Arse, ass, backside. When to use which one. The character would usually refer to “arse”, a north american audience understands “ass” best and on occasions, the moderate and all encompassing “backside” is used. It’s not the glamour I was expecting! When I got to the “fag” that Austerley, one of my main characters, was smoking, I pre-empted the editor’s emergency delivery of “cigarette”.

The choice to keep language true or to open it up to others is an awkward one. At times I have used Russian with no translation to keep the reader in view of a character. Each situation is unique and requires full attention. Providing a manual may in this case be counter-productive. But I have learnt that keeping the voice of a character and making that voice understood is a dynamic situation due to the variety in our English dialects, never mind when a book is translated into a completely different language.

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G R Jordan author, poet, and top Dad apparently!

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Reactions

This is a little piece that came to me over lunch. With so many refugees, it set me wondering to how I respond to them, and more so, how offensive my thinking can be.

Reactions

I wondered which rooms we could put them in,
Planned the beds, with that smug little grin
That says I am helping you, doing good.
We could share meals and show you good food,
Cut out the spices as our meat is pure,
Not rancid or left lying in heat.
Would you need some space for your queer little customs?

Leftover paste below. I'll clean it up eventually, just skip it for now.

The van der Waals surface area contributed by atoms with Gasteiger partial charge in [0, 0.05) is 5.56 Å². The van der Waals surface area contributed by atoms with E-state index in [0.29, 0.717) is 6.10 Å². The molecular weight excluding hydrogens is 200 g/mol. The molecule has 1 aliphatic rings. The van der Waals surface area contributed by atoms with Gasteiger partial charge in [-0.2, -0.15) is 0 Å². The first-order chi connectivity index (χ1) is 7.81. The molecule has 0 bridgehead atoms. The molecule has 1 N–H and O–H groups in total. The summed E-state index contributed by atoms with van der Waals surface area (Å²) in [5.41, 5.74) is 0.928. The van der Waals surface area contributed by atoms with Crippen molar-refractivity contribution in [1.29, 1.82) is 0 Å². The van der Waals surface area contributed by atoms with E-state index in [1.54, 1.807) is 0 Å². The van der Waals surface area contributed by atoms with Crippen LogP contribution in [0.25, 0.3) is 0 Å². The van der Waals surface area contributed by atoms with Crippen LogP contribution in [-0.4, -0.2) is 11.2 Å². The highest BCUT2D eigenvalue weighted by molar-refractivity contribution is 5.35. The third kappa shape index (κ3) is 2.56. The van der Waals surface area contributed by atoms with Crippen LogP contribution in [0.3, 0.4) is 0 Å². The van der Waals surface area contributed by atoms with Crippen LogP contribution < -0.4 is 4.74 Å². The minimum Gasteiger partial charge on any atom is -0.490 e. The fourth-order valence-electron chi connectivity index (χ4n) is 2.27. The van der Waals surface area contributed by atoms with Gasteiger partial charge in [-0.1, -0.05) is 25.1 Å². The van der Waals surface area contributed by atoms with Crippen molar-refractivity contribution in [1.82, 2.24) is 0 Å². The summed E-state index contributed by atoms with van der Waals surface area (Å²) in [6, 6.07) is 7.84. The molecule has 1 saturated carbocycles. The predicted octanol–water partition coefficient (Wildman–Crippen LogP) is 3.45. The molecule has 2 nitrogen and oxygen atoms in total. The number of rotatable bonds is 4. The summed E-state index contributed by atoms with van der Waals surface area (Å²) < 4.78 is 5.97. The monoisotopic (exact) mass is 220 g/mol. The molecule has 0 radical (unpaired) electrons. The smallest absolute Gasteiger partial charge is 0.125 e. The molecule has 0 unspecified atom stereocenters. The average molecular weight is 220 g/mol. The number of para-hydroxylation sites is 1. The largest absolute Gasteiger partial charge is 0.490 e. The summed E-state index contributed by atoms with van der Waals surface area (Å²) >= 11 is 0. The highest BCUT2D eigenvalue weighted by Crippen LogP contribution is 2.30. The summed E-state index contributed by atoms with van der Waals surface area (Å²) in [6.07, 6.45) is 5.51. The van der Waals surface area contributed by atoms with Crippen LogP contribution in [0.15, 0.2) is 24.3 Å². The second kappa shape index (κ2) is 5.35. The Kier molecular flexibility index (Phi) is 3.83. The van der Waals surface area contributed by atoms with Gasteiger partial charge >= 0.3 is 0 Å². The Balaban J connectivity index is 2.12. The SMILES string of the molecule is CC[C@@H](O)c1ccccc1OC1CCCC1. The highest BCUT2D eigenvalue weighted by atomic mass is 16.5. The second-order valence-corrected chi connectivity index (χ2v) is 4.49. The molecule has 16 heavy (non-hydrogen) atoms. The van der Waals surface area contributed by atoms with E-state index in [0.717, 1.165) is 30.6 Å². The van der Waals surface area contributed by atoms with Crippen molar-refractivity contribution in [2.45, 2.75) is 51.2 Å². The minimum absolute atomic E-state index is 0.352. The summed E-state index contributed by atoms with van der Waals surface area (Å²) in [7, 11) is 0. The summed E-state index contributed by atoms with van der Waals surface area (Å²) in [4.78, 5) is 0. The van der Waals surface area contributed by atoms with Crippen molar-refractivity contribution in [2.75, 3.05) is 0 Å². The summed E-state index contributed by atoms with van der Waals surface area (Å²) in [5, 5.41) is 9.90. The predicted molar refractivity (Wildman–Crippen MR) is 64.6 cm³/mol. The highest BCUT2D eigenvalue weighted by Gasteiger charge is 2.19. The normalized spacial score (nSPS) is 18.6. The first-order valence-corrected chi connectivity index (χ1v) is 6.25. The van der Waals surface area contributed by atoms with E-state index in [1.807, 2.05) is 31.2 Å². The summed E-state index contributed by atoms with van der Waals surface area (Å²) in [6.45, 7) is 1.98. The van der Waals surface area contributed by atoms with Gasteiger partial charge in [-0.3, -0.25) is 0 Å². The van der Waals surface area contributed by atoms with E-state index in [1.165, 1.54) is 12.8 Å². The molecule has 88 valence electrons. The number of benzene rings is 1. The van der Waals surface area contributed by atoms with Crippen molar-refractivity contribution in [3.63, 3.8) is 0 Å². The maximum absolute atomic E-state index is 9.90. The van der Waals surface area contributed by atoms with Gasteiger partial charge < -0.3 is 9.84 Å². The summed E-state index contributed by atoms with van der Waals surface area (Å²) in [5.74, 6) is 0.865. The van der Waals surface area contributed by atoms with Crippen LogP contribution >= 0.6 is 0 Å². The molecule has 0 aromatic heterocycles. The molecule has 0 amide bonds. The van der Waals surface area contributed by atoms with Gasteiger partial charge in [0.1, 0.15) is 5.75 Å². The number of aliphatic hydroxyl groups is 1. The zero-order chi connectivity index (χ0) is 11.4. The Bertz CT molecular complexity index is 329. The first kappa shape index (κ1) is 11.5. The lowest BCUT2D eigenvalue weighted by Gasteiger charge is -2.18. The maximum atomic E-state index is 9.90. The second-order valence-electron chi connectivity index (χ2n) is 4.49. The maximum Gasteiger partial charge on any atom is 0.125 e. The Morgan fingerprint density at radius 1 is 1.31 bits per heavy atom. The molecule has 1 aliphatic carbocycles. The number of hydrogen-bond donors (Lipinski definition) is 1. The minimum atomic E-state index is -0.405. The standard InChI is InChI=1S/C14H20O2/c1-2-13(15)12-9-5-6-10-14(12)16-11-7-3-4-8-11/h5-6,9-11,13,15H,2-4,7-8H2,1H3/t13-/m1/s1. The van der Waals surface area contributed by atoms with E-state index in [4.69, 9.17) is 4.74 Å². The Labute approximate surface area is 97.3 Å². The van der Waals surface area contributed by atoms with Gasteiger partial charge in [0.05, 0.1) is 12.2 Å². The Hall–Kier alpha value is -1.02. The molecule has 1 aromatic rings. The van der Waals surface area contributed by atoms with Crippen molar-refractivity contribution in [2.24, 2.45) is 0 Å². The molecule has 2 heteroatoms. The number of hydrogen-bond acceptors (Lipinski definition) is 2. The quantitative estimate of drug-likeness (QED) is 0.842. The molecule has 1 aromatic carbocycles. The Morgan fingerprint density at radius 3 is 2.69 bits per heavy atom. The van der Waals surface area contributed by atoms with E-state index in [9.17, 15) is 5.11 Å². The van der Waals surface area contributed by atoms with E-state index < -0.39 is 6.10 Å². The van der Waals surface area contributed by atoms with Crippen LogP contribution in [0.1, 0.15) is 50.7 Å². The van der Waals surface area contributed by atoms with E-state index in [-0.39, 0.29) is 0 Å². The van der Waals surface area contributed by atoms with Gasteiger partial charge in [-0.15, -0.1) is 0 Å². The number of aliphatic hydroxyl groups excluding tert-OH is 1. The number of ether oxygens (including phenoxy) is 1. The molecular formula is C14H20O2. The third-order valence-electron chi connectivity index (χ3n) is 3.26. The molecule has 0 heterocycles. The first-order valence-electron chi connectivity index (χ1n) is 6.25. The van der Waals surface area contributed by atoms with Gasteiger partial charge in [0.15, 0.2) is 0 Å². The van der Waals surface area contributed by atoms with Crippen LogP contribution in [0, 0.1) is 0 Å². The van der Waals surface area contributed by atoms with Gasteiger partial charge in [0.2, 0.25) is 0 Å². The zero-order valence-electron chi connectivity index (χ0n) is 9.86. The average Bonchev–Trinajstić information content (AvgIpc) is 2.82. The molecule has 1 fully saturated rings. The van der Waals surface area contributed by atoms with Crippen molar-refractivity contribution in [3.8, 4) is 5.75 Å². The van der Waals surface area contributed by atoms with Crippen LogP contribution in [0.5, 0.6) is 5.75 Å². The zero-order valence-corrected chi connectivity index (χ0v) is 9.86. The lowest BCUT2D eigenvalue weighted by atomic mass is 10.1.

Maybe a car but it’s the left from now on.
And your children, we’d dress in uniforms neat
They would still stand out but their clothes would match.
After a time we’d show you how to fit in
Take up our ways, civilised things.

When I look back at the thoughts that ran riot,
I thank Him that at least we were willing.

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G R Jordan author, poet, and top Dad apparently!

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The Ponderings of a Past Poet

Lately I have been challenged when reading poetry with some of the wide differences in the voices of the past and those of the present. My father bought me a book of poetry by Yeats and reading it I began to wonder how he, or indeed anyone from a different time would react to the poetry of today. This poem flowed from that. It’s not a judgement or comment on today’s writings but rather a thought on how we see that which breaks our conventions. Is it modern and relevant, or are these people merely lazy and dismissing good form? Well that’s your decision.